Thank you, John, for that introduction. Before we begin, I want to recognize the important work that CAP is doing on a range of key national security issues. I want to specifically point out your recent report on U.S. multilateral engagement, which highlighted the importance of this Administration’s engagement at the UN and how it advances U.S. national interests.

And it is great to be joined today by Nancy and Rich, who I’m sure will share their valuable insight and perspectives as two people who have worked on these issues from both Washington and at our UN missions.

I would like to discuss today the tangible benefits that U.S. engagement with the UN provides Americans. I also want to make the case that if we are going to address 21st century challenges, in an effective and financially sound way, the United States must continue to embrace a global leadership role at the United Nations.

Glancing at the agenda of the upcoming General Assembly session, you can get a sense of the scope and diversity of those challenges, and the importance of sustained U.S. engagement.

Next week, during the high-level portion of the UNGA debate, the international community will formulate next steps for assistance to the transition in Libya. Governments will identify how to best address the mounting humanitarian crisis in Somalia and across the Horn of Africa. Senior government representatives, along with UN agencies, civil society, and the private sector, will collaborate on how to address to the urgent global public health challenges posed by non-communicable diseases, or NCDs, including cancer, cardiovascular disease, diabetes, and chronic respiratory disease, which kill more than 35 million people worldwide each year.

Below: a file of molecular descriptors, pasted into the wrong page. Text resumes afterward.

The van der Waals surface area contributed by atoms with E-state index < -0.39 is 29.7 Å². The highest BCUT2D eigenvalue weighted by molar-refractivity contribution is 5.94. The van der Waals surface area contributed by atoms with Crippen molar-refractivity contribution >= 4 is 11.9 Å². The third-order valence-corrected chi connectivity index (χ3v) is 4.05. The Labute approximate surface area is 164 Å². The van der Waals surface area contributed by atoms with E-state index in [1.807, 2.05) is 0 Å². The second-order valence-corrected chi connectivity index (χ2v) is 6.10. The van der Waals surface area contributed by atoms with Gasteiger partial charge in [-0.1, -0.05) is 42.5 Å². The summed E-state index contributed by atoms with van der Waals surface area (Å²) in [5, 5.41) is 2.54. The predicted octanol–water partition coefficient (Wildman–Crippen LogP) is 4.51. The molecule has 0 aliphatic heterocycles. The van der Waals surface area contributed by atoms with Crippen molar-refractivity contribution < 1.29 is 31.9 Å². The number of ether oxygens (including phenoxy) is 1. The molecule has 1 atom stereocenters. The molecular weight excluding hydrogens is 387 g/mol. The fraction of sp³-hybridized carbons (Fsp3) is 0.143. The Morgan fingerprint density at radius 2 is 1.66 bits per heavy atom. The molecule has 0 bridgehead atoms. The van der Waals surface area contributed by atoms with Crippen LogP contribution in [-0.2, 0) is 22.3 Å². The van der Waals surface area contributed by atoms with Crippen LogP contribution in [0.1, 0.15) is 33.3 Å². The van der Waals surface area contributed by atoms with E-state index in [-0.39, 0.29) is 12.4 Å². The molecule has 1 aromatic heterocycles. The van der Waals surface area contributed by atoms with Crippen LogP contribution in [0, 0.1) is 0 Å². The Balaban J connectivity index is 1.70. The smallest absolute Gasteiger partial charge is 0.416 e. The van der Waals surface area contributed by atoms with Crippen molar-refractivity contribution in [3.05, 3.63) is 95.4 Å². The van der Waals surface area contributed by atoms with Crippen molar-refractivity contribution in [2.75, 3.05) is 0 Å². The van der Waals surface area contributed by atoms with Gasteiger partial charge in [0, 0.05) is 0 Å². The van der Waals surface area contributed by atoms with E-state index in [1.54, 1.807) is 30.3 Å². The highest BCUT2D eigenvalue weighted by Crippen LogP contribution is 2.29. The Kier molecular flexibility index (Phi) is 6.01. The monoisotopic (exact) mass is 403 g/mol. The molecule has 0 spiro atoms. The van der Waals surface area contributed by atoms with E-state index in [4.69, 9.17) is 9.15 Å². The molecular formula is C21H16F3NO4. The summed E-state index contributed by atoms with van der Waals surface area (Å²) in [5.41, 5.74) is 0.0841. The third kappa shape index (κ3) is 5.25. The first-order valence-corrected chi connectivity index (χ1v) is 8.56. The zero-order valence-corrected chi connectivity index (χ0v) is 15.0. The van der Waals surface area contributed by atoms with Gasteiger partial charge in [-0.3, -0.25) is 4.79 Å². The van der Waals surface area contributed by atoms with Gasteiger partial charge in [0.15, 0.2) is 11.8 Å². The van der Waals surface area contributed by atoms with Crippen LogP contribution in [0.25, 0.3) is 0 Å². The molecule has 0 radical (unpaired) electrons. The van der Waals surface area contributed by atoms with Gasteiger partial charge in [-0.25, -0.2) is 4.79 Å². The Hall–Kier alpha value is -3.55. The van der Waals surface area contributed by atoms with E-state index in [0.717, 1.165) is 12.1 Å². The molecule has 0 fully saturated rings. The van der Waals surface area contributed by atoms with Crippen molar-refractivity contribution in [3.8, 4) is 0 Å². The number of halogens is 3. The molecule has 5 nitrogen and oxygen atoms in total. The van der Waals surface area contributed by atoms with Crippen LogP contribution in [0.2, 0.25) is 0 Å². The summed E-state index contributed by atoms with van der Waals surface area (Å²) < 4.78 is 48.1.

Indeed, this is an exciting time to be working on multilateral issues.

The seismic political transformation taking place across North Africa and the Middle East, though incomplete, holds great promise for a new era in which democratic impulses and human rights are embraced, not suppressed.

New centers of influence in the 21st century are deciding how to shape their foreign policies, and whether they will accept the expanded global responsibility that comes with a greater presence on the world stage.

Economic pressures are forcing many countries to reevaluate their own places in the world, and their roles in the international system.